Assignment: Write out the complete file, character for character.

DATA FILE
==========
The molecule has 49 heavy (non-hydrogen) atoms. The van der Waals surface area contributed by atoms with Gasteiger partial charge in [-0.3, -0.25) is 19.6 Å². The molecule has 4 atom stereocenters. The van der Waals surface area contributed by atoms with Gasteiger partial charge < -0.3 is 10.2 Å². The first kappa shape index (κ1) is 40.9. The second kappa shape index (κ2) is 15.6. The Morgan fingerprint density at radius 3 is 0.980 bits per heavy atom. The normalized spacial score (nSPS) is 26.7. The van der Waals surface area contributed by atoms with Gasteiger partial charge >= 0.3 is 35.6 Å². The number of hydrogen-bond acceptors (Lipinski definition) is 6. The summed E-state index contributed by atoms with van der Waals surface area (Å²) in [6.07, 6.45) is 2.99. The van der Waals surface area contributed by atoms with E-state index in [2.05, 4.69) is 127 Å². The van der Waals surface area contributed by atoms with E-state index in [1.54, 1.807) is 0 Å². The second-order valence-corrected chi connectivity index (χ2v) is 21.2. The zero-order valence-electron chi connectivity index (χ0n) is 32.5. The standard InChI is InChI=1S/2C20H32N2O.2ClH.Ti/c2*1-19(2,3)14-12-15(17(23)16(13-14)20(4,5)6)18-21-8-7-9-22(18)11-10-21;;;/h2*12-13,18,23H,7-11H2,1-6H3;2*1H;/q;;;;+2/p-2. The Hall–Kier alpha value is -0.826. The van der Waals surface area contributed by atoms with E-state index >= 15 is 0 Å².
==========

The molecule has 49 heavy (non-hydrogen) atoms. The van der Waals surface area contributed by atoms with Gasteiger partial charge in [-0.3, -0.25) is 19.6 Å². The molecule has 4 atom stereocenters. The van der Waals surface area contributed by atoms with Gasteiger partial charge < -0.3 is 10.2 Å². The first kappa shape index (κ1) is 40.9. The second kappa shape index (κ2) is 15.6. The Morgan fingerprint density at radius 3 is 0.980 bits per heavy atom. The normalized spacial score (nSPS) is 26.7. The van der Waals surface area contributed by atoms with Gasteiger partial charge >= 0.3 is 35.6 Å². The number of hydrogen-bond acceptors (Lipinski definition) is 6. The summed E-state index contributed by atoms with van der Waals surface area (Å²) in [6.07, 6.45) is 2.99. The van der Waals surface area contributed by atoms with E-state index in [2.05, 4.69) is 127 Å². The van der Waals surface area contributed by atoms with E-state index in [1.54, 1.807) is 0 Å². The second-order valence-corrected chi connectivity index (χ2v) is 21.2. The zero-order valence-electron chi connectivity index (χ0n) is 32.5. The standard InChI is InChI=1S/2C20H32N2O.2ClH.Ti/c2*1-19(2,3)14-12-15(17(23)16(13-14)20(4,5)6)18-21-8-7-9-22(18)11-10-21;;;/h2*12-13,18,23H,7-11H2,1-6H3;2*1H;/q;;;;+2/p-2. The Hall–Kier alpha value is -0.826. The van der Waals surface area contributed by atoms with E-state index >= 15 is 0 Å².